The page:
Lighting plays an essential role in proactive defense against accidents and injuries in the workplace. When lighting conditions are optimal, it can increase productivity while improving the quality of work. Optimal lighting provides workers with an environment where they can clearly read labels and instructions, allowing workers to identify hazards and safely perform tasks.
Identifying Lighting Needs
Workplace lighting needs can be identified with workers, both at safety meetings and before tasks begin. Correcting lighting issues does not always mean adding more light fixtures.
Here are some ways to correct insufficient lighting:
- Replace bulbs on a regular schedule. Old bulbs give less light than new ones, so replace them before they burn out. Follow manufacturers’ instructions.
- Clean light fixtures Dirty light fixtures give off less light.
- Paint walls and ceilings with light colors so light can be reflected.
- Use more reflected light and local lighting to eliminate shadows.
For example, a covered light mounted under a transparent guard on a grinding wheel provides the added light needed to see clearly.
The amount of lighting needed in the workplace varies.
It depends on the tasks being performed, as well as the individuals involved.
- Type of task being done
- Type of surfaces (Does it reflect or absorb light?)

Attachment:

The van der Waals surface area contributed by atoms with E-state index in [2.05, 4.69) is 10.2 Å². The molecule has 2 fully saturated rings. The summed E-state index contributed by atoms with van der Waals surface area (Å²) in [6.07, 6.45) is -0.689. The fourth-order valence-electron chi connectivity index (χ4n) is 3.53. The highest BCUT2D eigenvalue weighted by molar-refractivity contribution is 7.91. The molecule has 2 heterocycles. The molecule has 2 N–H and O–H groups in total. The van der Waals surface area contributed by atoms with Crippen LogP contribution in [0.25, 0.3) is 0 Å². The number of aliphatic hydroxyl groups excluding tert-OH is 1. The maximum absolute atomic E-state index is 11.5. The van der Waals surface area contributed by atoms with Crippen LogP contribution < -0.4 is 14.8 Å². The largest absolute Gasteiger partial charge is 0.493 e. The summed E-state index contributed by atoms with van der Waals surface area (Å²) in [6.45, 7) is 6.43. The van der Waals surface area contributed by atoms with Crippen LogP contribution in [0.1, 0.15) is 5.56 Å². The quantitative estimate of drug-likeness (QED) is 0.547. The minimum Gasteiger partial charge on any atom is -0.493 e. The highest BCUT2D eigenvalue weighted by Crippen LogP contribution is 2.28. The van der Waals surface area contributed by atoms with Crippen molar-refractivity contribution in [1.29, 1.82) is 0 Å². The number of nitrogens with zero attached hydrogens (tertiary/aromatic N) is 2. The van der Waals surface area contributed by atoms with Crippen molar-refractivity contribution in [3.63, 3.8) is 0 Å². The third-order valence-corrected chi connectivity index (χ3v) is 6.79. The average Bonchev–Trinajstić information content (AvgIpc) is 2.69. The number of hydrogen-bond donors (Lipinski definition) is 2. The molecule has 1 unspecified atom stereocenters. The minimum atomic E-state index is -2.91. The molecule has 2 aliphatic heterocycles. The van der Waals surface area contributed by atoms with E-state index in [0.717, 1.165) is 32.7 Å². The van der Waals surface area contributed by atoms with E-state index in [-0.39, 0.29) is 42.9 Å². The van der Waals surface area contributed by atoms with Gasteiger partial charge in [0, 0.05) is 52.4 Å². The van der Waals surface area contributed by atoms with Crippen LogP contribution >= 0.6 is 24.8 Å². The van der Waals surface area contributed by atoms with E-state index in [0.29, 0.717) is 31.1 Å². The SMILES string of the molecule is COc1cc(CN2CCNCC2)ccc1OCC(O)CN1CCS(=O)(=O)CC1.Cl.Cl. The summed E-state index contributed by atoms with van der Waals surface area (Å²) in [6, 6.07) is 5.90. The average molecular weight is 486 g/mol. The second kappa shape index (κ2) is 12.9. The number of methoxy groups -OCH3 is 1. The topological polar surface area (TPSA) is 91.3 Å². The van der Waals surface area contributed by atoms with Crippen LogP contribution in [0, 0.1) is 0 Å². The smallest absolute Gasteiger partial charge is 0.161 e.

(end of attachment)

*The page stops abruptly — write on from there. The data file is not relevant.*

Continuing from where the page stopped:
- Individual’s vision
When choosing a temporary lighting system, ask some questions about the space:
- How high are the ceilings? Will the light reach the ground?
- How many rooms need light?
- Is it a wet environment?
- Is it an explosive environment?
There are many different types of temporary lighting available to illuminate jobsites.
Some of the more popular types of temporary lighting are:
- string/cord lights (stringers)
- balloon lights
- hand lamps
- wobble lights
- metal-halide lamps
- explosion-proof lights
When setting up temporary lighting, there are some things that should be kept in mind:
- When possible, keep temporary lights eight feet off the floor.
- Protect the lightbulbs from breaking or being contacted by installing “bird cages.”
- Do not hang lights by their cords unless they are designed to do so.
- Dead, missing, or low-watt bulbs, as well as inadequate power and blown fuses can leave stairwells, basements, and other areas poorly lit or with no lighting at all, increasing the risk of injury.
- Ladders, pipes, scaffold frames, and other objects can bump stringers, leading to electrical contact and shock. Keep string lights out of doorways as steel door frames can become electrified when doors close on wires.
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